In the end, risk-free entertainment isn't something I'm interested in. I don't think it makes for a very good roleplaying game, although I can see how it can be straight-up entertaining in its own right. There's a certain amount of sense to the idea that it's not fun to have your vehicle for enjoying the game seriously hampered, but that does assume that the audience isn't interested in choices and consequences, just the raw entertainment of following a hero with a manifest destiny. I prefer that my choices make a difference in the destiny of my characters, for good or ill. That is what I find entertaining.

Comments (20)

Sean Holland

Tuesday July 07, 2009 at 08:14 PM

Interesting point. It all falls into the obsession with game balance in 4e and that mean that everyone has to have the same level of treasure as well as the some power level of class abilities and well as . . . it goes on and on. To the point where I just have trouble caring about the character that the numbers are suppose to represent.

Admittedly, I have not played much 4e as it simply does not appeal to me much as a system and the above is partly why.

Sean Holland’s last blog post: Tuesday Magic Item – Shield Bracelets


Tuesday July 07, 2009 at 08:22 PM

I like your post because it isn't a rant or a rave. You state your feelings and opinions in a logical way, and I must say I agree with your statement.

In 4e, treasure and magical items do feel that they are given after each session/encounter. I mean, and I may be getting the name wrong, the whole reward parcel or package or whatever, was something I wasn't comfortable with at all.

I love 3.5, but I do agree with you on that it is a hybrid system and shows a precursor to 4e.

I started playing in 2e and I remember that when you got a magical weapon you CHERISHED it, at least in the games I played in and ran. I remember being a rogue in a game, got a magical dagger at level 2 and used that thing for almost a year of play till lvl 8-10, because there wasn't that whole reward thing. Oh sure we made money and stole money and a few other magical items, but there wasn't this "I'm level 5, I should have X magic items by now.."

Oh well systems changes and fads come and go.. But it doesn't mean we have to play em~.< I'm sticking with 3.5 and Savage Worlds for my kicks!

wrathofzombie’s last blog post: Enter the Five Blades


Tuesday July 07, 2009 at 09:20 PM

You sound like someone complaining about how kids have it easy these days because one used to have to walk seven miles to school barefoot in the snow.

The Rust Monster provides even more risk in 4e than in previous editions precisely because bonuses from magical equipment are baked in to the game balance. If you lose your magic sword, you are well and truly screwed until you can get a replacement. I ran a Rust Monster in a game over the weekend, and my PCs were absolutely terrified to the point of running headlong out of the dungeon to get mundane wooden weapons and hide armor. This was in an encounter that had other critters that posed serious risks to the PCs if they engaged without being in top form.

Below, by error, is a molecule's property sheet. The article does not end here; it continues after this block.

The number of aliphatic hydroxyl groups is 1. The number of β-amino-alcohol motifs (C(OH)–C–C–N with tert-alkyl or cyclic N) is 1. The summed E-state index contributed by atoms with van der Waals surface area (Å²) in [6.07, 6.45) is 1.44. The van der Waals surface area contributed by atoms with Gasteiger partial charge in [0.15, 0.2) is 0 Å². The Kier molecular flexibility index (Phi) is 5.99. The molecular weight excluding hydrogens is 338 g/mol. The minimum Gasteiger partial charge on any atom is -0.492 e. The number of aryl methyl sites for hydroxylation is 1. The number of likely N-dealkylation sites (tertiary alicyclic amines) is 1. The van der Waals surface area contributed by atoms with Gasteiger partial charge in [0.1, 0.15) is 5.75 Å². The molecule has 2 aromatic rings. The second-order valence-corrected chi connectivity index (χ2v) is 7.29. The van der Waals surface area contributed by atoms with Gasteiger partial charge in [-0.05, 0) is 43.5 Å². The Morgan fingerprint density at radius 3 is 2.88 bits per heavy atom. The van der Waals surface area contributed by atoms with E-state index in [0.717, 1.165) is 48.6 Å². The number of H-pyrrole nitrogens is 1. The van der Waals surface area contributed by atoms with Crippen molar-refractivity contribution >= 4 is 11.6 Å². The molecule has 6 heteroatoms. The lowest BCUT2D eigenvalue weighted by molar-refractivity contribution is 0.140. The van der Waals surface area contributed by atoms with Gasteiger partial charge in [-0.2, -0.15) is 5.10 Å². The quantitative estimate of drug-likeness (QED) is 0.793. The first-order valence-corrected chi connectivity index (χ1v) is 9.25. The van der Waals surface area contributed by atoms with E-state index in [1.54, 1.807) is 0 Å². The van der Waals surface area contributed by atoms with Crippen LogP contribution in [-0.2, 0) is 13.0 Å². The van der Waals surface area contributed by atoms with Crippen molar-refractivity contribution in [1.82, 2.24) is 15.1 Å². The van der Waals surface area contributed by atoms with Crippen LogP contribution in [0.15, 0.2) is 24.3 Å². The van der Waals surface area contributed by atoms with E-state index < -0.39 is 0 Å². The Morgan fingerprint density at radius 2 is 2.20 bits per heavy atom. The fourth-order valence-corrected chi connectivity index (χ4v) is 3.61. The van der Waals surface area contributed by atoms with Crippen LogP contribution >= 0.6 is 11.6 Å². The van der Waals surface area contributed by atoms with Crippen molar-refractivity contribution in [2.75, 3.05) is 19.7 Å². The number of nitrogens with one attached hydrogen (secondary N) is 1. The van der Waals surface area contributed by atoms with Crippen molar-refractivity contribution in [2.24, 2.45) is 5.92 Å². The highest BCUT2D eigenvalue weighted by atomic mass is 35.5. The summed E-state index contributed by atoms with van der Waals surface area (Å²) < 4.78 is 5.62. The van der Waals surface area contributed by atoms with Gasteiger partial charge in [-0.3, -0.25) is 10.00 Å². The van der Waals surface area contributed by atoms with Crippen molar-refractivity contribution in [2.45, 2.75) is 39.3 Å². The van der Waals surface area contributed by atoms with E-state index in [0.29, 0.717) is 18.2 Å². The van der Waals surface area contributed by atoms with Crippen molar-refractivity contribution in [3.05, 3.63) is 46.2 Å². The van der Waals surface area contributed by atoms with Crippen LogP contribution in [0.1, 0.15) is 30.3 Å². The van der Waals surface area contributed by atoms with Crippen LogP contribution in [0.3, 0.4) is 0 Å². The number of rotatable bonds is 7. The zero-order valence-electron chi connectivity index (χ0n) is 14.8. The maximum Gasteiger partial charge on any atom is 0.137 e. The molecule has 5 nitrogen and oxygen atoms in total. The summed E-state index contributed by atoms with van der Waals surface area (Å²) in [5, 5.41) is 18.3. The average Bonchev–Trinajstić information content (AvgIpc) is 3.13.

And you know what? It was fun because it was used in an entertaining way rather than using rusty to try and take back in-game what the DM never should have handed out.

If the designer plans on having fantastic rewards without making them integral to game balance, you get an unsustainable mess.

For what it's worth, I find most of the bile and nastiness coming from people opposed to 4e. Frankly, 4e positive bloggers spend more time making positive content and less time crapping on everyone else.


Tuesday July 07, 2009 at 10:36 PM

LOL, you're still sweating the stupid rust monster? Jeez, go play a game you like, stop dwelling on one you don't.


Tuesday July 07, 2009 at 10:53 PM

A nice analysis. I agree that 3.x is a kind of halfway house between the old and new D&D culture, in that:

A) It fixes a lot of scaling and inter-character balancing problems that exist with older editions, which is good thing...

B) ...but then makes the mistake of scaling and balancing the adventuring environment as well, with too much clinical precision.

In doing so, 3.x includes magical gear in its challenge rating calculations, leading to an default expectation of the magical power level of a typical campaign - and feeding the chimera of player entitlement.

These are aspects of 3.x that went straight out of the window at the outset when I started running it - because of course, the DM is not obliged to follow the formulaic approaches suggested.

But my impression is that many playing groups have embraced the new painting-by-numbers approach to balanced encounters, managed risk and predictable rewards. My own theory is that it resonates with the formulaic design philosophy of much computer-based gaming.

Yes, I know it's a tired cliché that 4e is supposedly tabletop WoW, and I'm certainly not going to try to support that claim here. However, I cannot help suspecting, from my own personal experiences, that many a gamer's RP style has undergone changes since they started hanging around in Azeroth when away from the table.